Republicans were quick to dismiss the Congressional Budget Office’s assessment of the GOP’s health care proposal. So quick, in fact, that they didn’t wait for the results.
Even before Monday’s announcement, congressional leaders were denigrating the nonpartisan CBO as “meaningless” and a “red herring” and “consistently inconsistent.” So it comes as no surprise that, following the results, conservative gadfly Newt Gingrich called for the abolishment of the office that works for Congress and whose director, Keith Hall, was appointed by Republican leaders in 2015.
As for us, we think it is instructive to take a look at the Congressional Budget Office’s findings on the health care plan Republicans unveiled last week. Officials predict that under the American Health Care Act, the number of Americans without health insurance would increase by 24 million over the next decade; at the same, there would be the benefit of slicing the deficit by $337 billion.
The report found that, under the Republican plan, the number of uninsured Americans next year would be 14 million more than under the current Affordable Care Act. That would be caused largely by the end of a mandate that people carry insurance or pay a tax, but later growth in the number would be attributed to a lack of access and affordability.
Supporters of the Republican plan have suggested that the numbers are inaccurate. Which brings up some pertinent questions: What if they are half-right? What if they are one-quarter right? The Congressional Budget Office projections might be off the mark, but let’s say that 12 million fewer Americans have insurance a decade from now? Does that make America great?
The answer is no. Having access to health care strengthens our nation by strengthening families while also holding down costs for those of us who do have insurance. Returning to a system in which the uninsured rely upon emergency rooms for health care and do not have access to preventative care will only increase the bills for everybody else.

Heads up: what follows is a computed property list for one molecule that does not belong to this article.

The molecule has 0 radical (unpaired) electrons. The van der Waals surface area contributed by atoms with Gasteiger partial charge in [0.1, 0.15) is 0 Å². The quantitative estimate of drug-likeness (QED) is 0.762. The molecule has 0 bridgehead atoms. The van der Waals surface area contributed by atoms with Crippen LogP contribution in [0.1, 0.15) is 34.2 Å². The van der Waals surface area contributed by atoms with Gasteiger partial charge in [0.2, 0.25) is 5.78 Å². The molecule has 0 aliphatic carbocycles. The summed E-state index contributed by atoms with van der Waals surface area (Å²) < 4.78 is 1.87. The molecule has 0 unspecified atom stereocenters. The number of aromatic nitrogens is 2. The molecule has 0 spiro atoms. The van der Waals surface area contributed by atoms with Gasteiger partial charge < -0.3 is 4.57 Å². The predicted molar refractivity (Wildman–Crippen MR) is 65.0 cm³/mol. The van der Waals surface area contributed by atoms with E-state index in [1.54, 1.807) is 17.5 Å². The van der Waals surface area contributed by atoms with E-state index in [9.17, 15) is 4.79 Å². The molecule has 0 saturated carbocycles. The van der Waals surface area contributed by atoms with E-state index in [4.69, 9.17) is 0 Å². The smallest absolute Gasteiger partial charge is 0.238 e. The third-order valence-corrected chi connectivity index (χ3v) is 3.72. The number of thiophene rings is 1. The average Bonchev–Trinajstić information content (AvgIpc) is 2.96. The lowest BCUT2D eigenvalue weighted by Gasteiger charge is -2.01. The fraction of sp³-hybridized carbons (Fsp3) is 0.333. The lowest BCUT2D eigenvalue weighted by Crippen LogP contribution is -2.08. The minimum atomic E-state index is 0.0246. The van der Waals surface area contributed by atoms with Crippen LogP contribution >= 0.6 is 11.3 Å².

Sen. Patty Murray, D-Wash., said in a statement: “It’s astounding that any elected official could support an effort to throw tens of millions of people off of coverage, spike premiums, gut Medicaid, target seniors for higher health care costs, and throw our health care system into chaos.” With that, Murray touched upon the talking points that Democrats will carry into the legislative battle over the Republican proposal. She also touched upon the reasons that some caution is required.
Throughout last year’s campaign, Republicans promised to repeal the Affordable Care Act, colloquially known as Obamacare. So it is no surprise that they are working quickly to fulfill that promise. But the issue of health care requires thoughtful deliberation. While Democrats were criticized for the manner in which they passed Obamacare in 2010 — with nary a Republican vote — the fact is that the process took more than eight months from the time a proposal was released until it was signed into law.
This time around, Senate leaders have said they want to vote on the proposal by early April — barely one month after it was unveiled. That is not nearly enough time for people to know what is in the bill. Input must be sought from insurance companies, from governors whose states have expanded Medicare, from health care workers and, most important, from the American people.
Republicans in Congress can question and criticize the Congressional Budget Office report if they so desire. But they would be foolish to ignore it.